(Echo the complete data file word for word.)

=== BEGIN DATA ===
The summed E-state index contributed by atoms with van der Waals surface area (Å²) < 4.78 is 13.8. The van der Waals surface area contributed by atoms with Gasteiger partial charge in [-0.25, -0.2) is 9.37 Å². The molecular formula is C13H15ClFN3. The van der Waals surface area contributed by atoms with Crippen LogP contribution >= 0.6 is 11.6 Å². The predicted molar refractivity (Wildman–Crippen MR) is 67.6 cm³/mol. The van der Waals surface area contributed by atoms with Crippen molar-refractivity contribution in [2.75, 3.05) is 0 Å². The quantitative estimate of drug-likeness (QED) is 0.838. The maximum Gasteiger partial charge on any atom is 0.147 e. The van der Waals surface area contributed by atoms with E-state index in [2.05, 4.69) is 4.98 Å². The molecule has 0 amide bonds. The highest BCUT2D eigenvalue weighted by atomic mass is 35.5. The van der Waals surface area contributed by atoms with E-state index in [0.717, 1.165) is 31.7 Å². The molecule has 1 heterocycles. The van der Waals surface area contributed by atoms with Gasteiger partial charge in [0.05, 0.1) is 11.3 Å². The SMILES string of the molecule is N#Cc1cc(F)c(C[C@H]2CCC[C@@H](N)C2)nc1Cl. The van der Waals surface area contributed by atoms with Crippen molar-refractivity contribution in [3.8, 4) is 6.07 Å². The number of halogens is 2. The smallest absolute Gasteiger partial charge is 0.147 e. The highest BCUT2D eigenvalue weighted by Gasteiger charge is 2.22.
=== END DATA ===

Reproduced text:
The summed E-state index contributed by atoms with van der Waals surface area (Å²) < 4.78 is 13.8. The van der Waals surface area contributed by atoms with Gasteiger partial charge in [-0.25, -0.2) is 9.37 Å². The molecular formula is C13H15ClFN3. The van der Waals surface area contributed by atoms with Crippen LogP contribution >= 0.6 is 11.6 Å². The predicted molar refractivity (Wildman–Crippen MR) is 67.6 cm³/mol. The van der Waals surface area contributed by atoms with Crippen molar-refractivity contribution in [2.75, 3.05) is 0 Å². The quantitative estimate of drug-likeness (QED) is 0.838. The maximum Gasteiger partial charge on any atom is 0.147 e. The van der Waals surface area contributed by atoms with E-state index in [2.05, 4.69) is 4.98 Å². The molecule has 0 amide bonds. The highest BCUT2D eigenvalue weighted by atomic mass is 35.5. The van der Waals surface area contributed by atoms with E-state index in [0.717, 1.165) is 31.7 Å². The molecule has 1 heterocycles. The van der Waals surface area contributed by atoms with Gasteiger partial charge in [0.05, 0.1) is 11.3 Å². The SMILES string of the molecule is N#Cc1cc(F)c(C[C@H]2CCC[C@@H](N)C2)nc1Cl. The van der Waals surface area contributed by atoms with Crippen molar-refractivity contribution in [3.8, 4) is 6.07 Å². The number of halogens is 2. The smallest absolute Gasteiger partial charge is 0.147 e. The highest BCUT2D eigenvalue weighted by Gasteiger charge is 2.22.